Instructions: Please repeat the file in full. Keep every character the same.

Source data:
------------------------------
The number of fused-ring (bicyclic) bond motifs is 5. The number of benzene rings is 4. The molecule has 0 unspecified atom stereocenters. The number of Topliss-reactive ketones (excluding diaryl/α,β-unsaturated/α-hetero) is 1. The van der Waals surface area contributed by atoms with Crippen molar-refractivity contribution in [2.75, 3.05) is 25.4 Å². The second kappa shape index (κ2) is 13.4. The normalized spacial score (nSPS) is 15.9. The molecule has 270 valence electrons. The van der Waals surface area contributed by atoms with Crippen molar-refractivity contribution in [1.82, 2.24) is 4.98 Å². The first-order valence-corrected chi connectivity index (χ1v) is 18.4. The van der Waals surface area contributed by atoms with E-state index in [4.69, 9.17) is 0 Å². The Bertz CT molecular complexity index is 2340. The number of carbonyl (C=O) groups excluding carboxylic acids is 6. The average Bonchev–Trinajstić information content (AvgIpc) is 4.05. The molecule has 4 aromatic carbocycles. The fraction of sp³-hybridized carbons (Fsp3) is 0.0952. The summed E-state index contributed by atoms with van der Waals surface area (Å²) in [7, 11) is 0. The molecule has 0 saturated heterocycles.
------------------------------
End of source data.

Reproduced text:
The number of fused-ring (bicyclic) bond motifs is 5. The number of benzene rings is 4. The molecule has 0 unspecified atom stereocenters. The number of Topliss-reactive ketones (excluding diaryl/α,β-unsaturated/α-hetero) is 1. The van der Waals surface area contributed by atoms with Crippen molar-refractivity contribution in [2.75, 3.05) is 25.4 Å². The second kappa shape index (κ2) is 13.4. The normalized spacial score (nSPS) is 15.9. The molecule has 270 valence electrons. The van der Waals surface area contributed by atoms with Crippen molar-refractivity contribution in [1.82, 2.24) is 4.98 Å². The first-order valence-corrected chi connectivity index (χ1v) is 18.4. The van der Waals surface area contributed by atoms with E-state index in [4.69, 9.17) is 0 Å². The Bertz CT molecular complexity index is 2340. The number of carbonyl (C=O) groups excluding carboxylic acids is 6. The average Bonchev–Trinajstić information content (AvgIpc) is 4.05. The molecule has 4 aromatic carbocycles. The fraction of sp³-hybridized carbons (Fsp3) is 0.0952. The summed E-state index contributed by atoms with van der Waals surface area (Å²) in [7, 11) is 0. The molecule has 0 saturated heterocycles.